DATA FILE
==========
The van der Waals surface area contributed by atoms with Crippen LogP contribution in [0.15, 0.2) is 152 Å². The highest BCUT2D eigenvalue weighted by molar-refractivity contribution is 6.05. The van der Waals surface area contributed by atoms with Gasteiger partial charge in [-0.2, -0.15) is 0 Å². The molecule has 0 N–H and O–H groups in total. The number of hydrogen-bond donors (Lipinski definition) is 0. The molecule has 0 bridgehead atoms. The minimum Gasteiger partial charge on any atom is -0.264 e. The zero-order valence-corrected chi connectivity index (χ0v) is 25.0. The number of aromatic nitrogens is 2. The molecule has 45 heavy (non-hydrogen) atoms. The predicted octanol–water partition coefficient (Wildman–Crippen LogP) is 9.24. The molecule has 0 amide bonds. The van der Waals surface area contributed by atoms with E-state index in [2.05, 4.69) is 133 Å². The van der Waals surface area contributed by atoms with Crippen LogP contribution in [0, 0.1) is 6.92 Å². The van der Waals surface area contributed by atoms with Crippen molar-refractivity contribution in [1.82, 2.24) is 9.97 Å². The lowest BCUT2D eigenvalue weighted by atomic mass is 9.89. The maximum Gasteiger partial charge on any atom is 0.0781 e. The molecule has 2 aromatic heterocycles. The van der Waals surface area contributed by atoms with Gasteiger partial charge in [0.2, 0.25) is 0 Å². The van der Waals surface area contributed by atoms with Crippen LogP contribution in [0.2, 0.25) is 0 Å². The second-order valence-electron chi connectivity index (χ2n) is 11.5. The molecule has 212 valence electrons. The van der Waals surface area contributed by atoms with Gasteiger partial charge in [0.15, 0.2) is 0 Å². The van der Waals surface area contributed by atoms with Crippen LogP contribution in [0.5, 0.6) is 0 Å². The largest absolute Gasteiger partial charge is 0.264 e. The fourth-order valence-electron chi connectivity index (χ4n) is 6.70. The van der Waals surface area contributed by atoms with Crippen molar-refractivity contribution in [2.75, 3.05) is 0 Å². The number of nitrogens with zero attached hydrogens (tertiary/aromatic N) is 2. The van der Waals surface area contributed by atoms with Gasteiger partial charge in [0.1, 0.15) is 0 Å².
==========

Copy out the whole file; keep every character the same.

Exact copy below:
The van der Waals surface area contributed by atoms with Crippen LogP contribution in [0.15, 0.2) is 152 Å². The highest BCUT2D eigenvalue weighted by molar-refractivity contribution is 6.05. The van der Waals surface area contributed by atoms with Gasteiger partial charge in [-0.2, -0.15) is 0 Å². The molecule has 0 N–H and O–H groups in total. The number of hydrogen-bond donors (Lipinski definition) is 0. The molecule has 0 bridgehead atoms. The minimum Gasteiger partial charge on any atom is -0.264 e. The zero-order valence-corrected chi connectivity index (χ0v) is 25.0. The number of aromatic nitrogens is 2. The molecule has 45 heavy (non-hydrogen) atoms. The predicted octanol–water partition coefficient (Wildman–Crippen LogP) is 9.24. The molecule has 0 amide bonds. The van der Waals surface area contributed by atoms with E-state index in [2.05, 4.69) is 133 Å². The van der Waals surface area contributed by atoms with Crippen LogP contribution in [0, 0.1) is 6.92 Å². The van der Waals surface area contributed by atoms with Crippen molar-refractivity contribution in [1.82, 2.24) is 9.97 Å². The lowest BCUT2D eigenvalue weighted by atomic mass is 9.89. The maximum Gasteiger partial charge on any atom is 0.0781 e. The molecule has 2 aromatic heterocycles. The van der Waals surface area contributed by atoms with Gasteiger partial charge in [0.2, 0.25) is 0 Å². The van der Waals surface area contributed by atoms with Crippen LogP contribution in [0.2, 0.25) is 0 Å². The second-order valence-electron chi connectivity index (χ2n) is 11.5. The molecule has 212 valence electrons. The van der Waals surface area contributed by atoms with Gasteiger partial charge in [0.15, 0.2) is 0 Å². The van der Waals surface area contributed by atoms with Crippen LogP contribution in [0.5, 0.6) is 0 Å². The largest absolute Gasteiger partial charge is 0.264 e. The fourth-order valence-electron chi connectivity index (χ4n) is 6.70. The van der Waals surface area contributed by atoms with Crippen molar-refractivity contribution in [2.75, 3.05) is 0 Å². The number of nitrogens with zero attached hydrogens (tertiary/aromatic N) is 2. The van der Waals surface area contributed by atoms with Gasteiger partial charge in [0.1, 0.15) is 0 Å².